In 2001, information compiled by the Western intelligence agencies was released by British Prime Minister, Tony Blair that showed a connection between Osama Bin Laden and the Taliban in Afghanistan. It was ‘suspected’ that the Taliban government gave protection to Osama Bin Laden in the years leading up to 9/11 attack on US and that the Al-Qaeda network ‘may’ have had a close relationship with the Taliban army and police. The United States directed the Taliban to shut down all Al-Qaeda based activities in Afghanistan, opening them up for inspection and turning over Osama Bin Laden to the States. However, all these requests were refused even though the Government offered to extradite Osama Bin Laden to an Islamic country. Such extradition was for the purpose of trial under Islamic law but a condition of proving Osama’s guilt was presented before the United States. Evidence was put forth by the US which Iraq deemed insufficient for the purpose of extradition. Whether Iraq was supposed to act as a stooge in the hands of the Western powers and lose all power of independent decision making is a question which only a man of ordinary prudence must ask himself. If a nation is restricted from taking decisions after evaluating the evidence put before it, then I clearly fail to see the ‘Independence’ which can be bestowed on a Free State.
The Bush Government invaded and overthrew the Taliban in 2001. As per a statement of the Bush Administration released at that time, the US was unwilling to make a distinction between the terrorists and those who harbor them. This clearly showcased the autocratic tendencies which the Bush Administration harbored and its show of power which refused to accept the independent inquiry of a free nation.
In early 2003, Saddam Hussein was part of a three hour interview with CBS News and during the interview he expressed a wish to have a live televised debate with the then President of U.S, Mr. George W. Bush; the request was declined. Had the U.S gone to the battle-field with clean hands then there would have been no reason for rejecting such an offer.
On November 29, 2007 a videotape was released, which was (as per the report of the CIA)likely to be from Osama Bin Laden and by way of which the speaker takes sole responsibility for the attacks and specifically denies any prior knowledge of such attacks by The Taliban or the Afghan people. But, it was too late in the day to make a difference, since a lot of water had already flown under the Bridge, a lot of innocent lives had already been sacrificed on both corners of the world, and the most prominent scapegoat among them, Saddam Hussein, had already been slain.
What had really made a lot of people across the world furious about the whole process was the fact that the Man who was once a President of a nation was not only broadcast in his underwear on leading daily magazines, but was so maltreated while in prison that it should have been a hard slap for a nation (like US) which purported to believe in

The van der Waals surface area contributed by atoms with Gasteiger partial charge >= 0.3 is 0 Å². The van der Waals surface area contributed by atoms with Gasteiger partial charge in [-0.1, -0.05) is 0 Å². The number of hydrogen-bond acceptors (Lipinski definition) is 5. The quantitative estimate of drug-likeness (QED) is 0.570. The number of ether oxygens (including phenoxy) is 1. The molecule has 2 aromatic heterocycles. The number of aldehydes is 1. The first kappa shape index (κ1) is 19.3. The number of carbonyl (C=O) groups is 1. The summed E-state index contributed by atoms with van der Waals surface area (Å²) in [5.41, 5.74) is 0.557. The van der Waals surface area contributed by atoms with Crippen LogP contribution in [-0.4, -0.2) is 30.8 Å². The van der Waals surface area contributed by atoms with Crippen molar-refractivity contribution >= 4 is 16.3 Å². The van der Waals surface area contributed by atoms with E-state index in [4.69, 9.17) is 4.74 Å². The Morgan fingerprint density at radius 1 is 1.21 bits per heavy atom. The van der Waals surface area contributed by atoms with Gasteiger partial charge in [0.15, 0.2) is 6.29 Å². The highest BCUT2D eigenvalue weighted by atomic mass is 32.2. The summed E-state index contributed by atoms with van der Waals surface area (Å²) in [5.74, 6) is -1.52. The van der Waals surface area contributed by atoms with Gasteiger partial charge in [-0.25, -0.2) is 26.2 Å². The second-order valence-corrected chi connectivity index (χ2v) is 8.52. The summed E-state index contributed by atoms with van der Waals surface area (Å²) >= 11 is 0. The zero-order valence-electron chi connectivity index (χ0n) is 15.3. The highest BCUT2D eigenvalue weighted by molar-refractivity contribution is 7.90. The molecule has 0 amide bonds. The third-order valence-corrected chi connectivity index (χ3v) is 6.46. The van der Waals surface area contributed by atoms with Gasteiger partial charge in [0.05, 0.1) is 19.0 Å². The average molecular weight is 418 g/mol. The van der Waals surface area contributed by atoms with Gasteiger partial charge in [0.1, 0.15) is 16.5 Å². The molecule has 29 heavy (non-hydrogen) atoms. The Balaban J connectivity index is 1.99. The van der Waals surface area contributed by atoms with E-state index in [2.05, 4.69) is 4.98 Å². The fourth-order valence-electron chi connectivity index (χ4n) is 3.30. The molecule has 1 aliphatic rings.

civilized way of judgment.
To add insult to the injury, the infamous and malicious case of the abuse at Abu Ghraib prison was exposed. Gross violations of human rights and ethical prisoner abuse were being carried out at the hands of US soldiers who were in charge of the Prison in Baghdad. But what did the US do to counter the situation? Did it hang the accused as it had done in the case of Saddam Hussein?
One of the main accused, Charles A. Graner, Jr., (born 1968) was convicted in connection with the Abu Ghraib prisoner abuse scandal. He was found guilty of all charges on January 14, 2005, and sentenced to 10 years in prison, demotion to private, dishonorable discharge and forfeiture of pay and allowances. The fate of others like him was no different!
The reason why I get furious about America’s stand as a reformist and an avenger is that it trots on areas which lie beyond its own territory and jurisdiction. The reason which it gives in support of such incursion is either insufficient or unreasonable, but never unbiased. The US bases its whole theory on one fact-that inhumanity will not be accepted and that no leader has the power to sit in judgment over its subjects in a way which would treat them in an inhumane manner. But then, what US itself inflicts on such leaders is no less inhumane.
If the basic presumption is that no person has the power to send the other to the gallows then how does the US justify its own acts of infiltration, massacre and insurgency? The acts of the likes of Osama Bin Laden and Saddam Hussein were parallel to the ideologies of a country like the US which feels that it is all powerful for sitting in judgment over all matters that it feels pertinent. If a nation does not approve of these tactics, then how does it justify itself in stooping to the lowly levels of those whom it condemns by giving the same treatment to those whom it disapproves of?